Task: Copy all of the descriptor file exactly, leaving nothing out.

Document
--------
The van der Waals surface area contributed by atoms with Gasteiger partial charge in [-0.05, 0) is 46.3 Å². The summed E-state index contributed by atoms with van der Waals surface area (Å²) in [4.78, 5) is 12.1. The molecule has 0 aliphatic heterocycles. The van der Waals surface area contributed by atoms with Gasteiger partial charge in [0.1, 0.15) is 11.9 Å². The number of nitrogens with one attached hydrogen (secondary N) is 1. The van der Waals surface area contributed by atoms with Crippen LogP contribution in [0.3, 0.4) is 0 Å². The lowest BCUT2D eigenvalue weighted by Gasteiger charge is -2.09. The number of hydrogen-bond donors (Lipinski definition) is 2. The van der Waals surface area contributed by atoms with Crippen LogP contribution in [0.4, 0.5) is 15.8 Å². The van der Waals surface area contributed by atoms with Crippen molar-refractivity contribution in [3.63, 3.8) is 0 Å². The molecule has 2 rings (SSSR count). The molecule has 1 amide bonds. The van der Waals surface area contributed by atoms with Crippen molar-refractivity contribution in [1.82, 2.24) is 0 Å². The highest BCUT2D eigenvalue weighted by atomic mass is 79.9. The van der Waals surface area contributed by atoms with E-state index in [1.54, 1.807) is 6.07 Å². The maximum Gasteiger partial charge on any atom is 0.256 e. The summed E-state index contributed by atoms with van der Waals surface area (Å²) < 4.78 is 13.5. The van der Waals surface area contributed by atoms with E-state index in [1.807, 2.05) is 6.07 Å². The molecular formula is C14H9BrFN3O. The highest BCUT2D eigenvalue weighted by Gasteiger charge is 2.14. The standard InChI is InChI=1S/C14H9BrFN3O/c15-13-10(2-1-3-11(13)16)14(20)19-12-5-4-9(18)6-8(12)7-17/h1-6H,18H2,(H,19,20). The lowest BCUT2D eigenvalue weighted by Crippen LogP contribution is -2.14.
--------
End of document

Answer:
The van der Waals surface area contributed by atoms with Gasteiger partial charge in [-0.05, 0) is 46.3 Å². The summed E-state index contributed by atoms with van der Waals surface area (Å²) in [4.78, 5) is 12.1. The molecule has 0 aliphatic heterocycles. The van der Waals surface area contributed by atoms with Gasteiger partial charge in [0.1, 0.15) is 11.9 Å². The number of nitrogens with one attached hydrogen (secondary N) is 1. The van der Waals surface area contributed by atoms with Crippen LogP contribution in [0.3, 0.4) is 0 Å². The lowest BCUT2D eigenvalue weighted by Gasteiger charge is -2.09. The number of hydrogen-bond donors (Lipinski definition) is 2. The van der Waals surface area contributed by atoms with Crippen LogP contribution in [0.4, 0.5) is 15.8 Å². The van der Waals surface area contributed by atoms with Crippen molar-refractivity contribution in [3.63, 3.8) is 0 Å². The molecule has 2 rings (SSSR count). The molecule has 1 amide bonds. The van der Waals surface area contributed by atoms with Crippen molar-refractivity contribution in [1.82, 2.24) is 0 Å². The highest BCUT2D eigenvalue weighted by atomic mass is 79.9. The van der Waals surface area contributed by atoms with E-state index in [1.54, 1.807) is 6.07 Å². The maximum Gasteiger partial charge on any atom is 0.256 e. The summed E-state index contributed by atoms with van der Waals surface area (Å²) < 4.78 is 13.5. The van der Waals surface area contributed by atoms with E-state index in [1.807, 2.05) is 6.07 Å². The molecular formula is C14H9BrFN3O. The highest BCUT2D eigenvalue weighted by Gasteiger charge is 2.14. The standard InChI is InChI=1S/C14H9BrFN3O/c15-13-10(2-1-3-11(13)16)14(20)19-12-5-4-9(18)6-8(12)7-17/h1-6H,18H2,(H,19,20). The lowest BCUT2D eigenvalue weighted by Crippen LogP contribution is -2.14.